How is patellofemoral pain syndrome treated?

Patellofemoral syndrome is most commonly a result of improper tracking of the patella in the femoral groove. Depending on whether this improper tracking has caused chondromalacia patella or patellofemoral stress syndrome, the treatment may vary with different health care practitioners. Assessment of what is causing the improper tracking is a first step towards proper treatment and corrective exercise. Treatments in the form of different modalities are sometimes transient when it comes to long term relief from this type of pain. Identification of kinetic chain segments to correct patellar tracking
should be part of any treatment plan.

Scott D. Martin, MD
Orthopedic Surgery
Surgical treatment for patellofemoral pain syndrome is rarely recommended. If you are experiencing knee pain, rest your knee, apply ice packs, and keep your knee elevated. Take acetaminophen or nonsteroidal anti-inflammatory drugs (NSAIDs) to help relieve pain. A rehabilitation plan will be important to regaining strength and range of motion. Substitute low-impact activities—such as swimming, bicycling, and the use of elliptical trainers—for high-impact activities. After activity, ice the knee for 10 to 20 minutes. Exercise to strengthen your quadriceps muscles, adding small ankle weights after two weeks. Stretch to increase the flexibility of your hamstrings, calves, and hip muscles. Your physical therapist can identify which areas need the most attention. Arch supports or better-fitting athletic shoes may be helpful as well.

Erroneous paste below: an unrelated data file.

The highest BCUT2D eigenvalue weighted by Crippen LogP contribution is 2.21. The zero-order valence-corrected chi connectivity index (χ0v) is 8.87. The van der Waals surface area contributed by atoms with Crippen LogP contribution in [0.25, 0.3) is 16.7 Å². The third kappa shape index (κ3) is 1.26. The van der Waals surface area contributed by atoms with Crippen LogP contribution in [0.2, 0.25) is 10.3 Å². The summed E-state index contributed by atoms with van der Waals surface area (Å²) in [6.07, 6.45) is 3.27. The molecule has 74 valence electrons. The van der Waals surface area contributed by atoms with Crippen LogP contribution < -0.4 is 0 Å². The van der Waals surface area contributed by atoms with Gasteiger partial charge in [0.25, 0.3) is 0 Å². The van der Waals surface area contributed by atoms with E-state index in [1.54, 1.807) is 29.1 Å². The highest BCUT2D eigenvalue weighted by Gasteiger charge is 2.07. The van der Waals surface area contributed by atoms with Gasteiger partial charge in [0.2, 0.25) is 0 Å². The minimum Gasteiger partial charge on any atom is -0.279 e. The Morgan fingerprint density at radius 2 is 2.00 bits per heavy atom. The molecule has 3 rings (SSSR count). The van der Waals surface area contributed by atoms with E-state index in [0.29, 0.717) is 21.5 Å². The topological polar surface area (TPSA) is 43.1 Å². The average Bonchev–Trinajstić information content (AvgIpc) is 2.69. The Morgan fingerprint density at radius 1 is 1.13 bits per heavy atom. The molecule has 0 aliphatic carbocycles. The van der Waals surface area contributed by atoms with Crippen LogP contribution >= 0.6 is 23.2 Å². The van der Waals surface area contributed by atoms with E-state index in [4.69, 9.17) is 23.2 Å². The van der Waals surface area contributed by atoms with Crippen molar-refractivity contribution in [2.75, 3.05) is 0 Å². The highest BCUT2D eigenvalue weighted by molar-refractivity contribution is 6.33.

It may take six weeks or more to notice an improvement. After you feel better, you may be able to gradually return to higher-impact activities. You should continue to do the exercises you learned during rehabilitation even after your condition improves.
F H. Selesnick, MD
Orthopedic Surgery
Nonsurgical treatment includes rest, anti-inflammatory drugs, physical therapy, ultrasound and injection of corticosteroids. Minimally invasive surgical procedures such as arthroscopic removal of the bursa can allow your doctor to inspect the shoulder structures, remove bone spurs and repair tears.
Your doctor will examine your shoulder to assess range of motion, stability and strength. Although soft tissues cannot be seen on X-rays, X-rays can help eliminate other possible causes of your pain, such as bone spurs and arthritis. MRI imaging can reveal fluid accumulation in the bursa and assess adjacent structures. Ultrasound studies are also useful in identifying bursitis.

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Important: This content reflects information from various individuals and organizations and may offer alternative or opposing points of view. It should not be used for medical advice, diagnosis or treatment. As always, you should consult with your healthcare provider about your specific health needs.